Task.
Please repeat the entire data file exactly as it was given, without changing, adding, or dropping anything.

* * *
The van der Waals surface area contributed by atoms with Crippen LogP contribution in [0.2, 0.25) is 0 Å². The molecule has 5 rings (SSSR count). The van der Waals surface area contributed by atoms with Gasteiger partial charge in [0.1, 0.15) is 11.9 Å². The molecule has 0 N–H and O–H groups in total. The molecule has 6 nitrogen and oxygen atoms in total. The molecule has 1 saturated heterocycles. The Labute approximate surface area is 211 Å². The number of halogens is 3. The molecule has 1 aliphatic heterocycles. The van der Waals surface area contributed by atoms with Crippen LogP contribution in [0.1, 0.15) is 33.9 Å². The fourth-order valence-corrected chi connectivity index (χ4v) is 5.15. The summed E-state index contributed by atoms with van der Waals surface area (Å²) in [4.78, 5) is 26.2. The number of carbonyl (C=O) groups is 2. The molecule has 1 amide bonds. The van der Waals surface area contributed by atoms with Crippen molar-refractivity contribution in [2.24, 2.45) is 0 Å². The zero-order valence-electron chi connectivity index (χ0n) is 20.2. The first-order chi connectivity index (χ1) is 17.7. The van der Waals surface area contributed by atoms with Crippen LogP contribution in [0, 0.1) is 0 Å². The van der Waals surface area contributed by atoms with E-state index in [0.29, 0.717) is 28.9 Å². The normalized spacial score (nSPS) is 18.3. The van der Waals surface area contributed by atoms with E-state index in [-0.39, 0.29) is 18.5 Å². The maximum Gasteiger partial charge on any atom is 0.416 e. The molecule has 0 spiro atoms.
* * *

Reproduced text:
The van der Waals surface area contributed by atoms with Crippen LogP contribution in [0.2, 0.25) is 0 Å². The molecule has 5 rings (SSSR count). The van der Waals surface area contributed by atoms with Gasteiger partial charge in [0.1, 0.15) is 11.9 Å². The molecule has 0 N–H and O–H groups in total. The molecule has 6 nitrogen and oxygen atoms in total. The molecule has 1 saturated heterocycles. The Labute approximate surface area is 211 Å². The number of halogens is 3. The molecule has 1 aliphatic heterocycles. The van der Waals surface area contributed by atoms with Crippen LogP contribution in [0.1, 0.15) is 33.9 Å². The fourth-order valence-corrected chi connectivity index (χ4v) is 5.15. The summed E-state index contributed by atoms with van der Waals surface area (Å²) in [4.78, 5) is 26.2. The number of carbonyl (C=O) groups is 2. The molecule has 1 amide bonds. The van der Waals surface area contributed by atoms with Crippen molar-refractivity contribution in [2.24, 2.45) is 0 Å². The zero-order valence-electron chi connectivity index (χ0n) is 20.2. The first-order chi connectivity index (χ1) is 17.7. The van der Waals surface area contributed by atoms with Crippen LogP contribution in [0, 0.1) is 0 Å². The van der Waals surface area contributed by atoms with E-state index in [0.29, 0.717) is 28.9 Å². The normalized spacial score (nSPS) is 18.3. The van der Waals surface area contributed by atoms with E-state index in [-0.39, 0.29) is 18.5 Å². The maximum Gasteiger partial charge on any atom is 0.416 e. The molecule has 0 spiro atoms.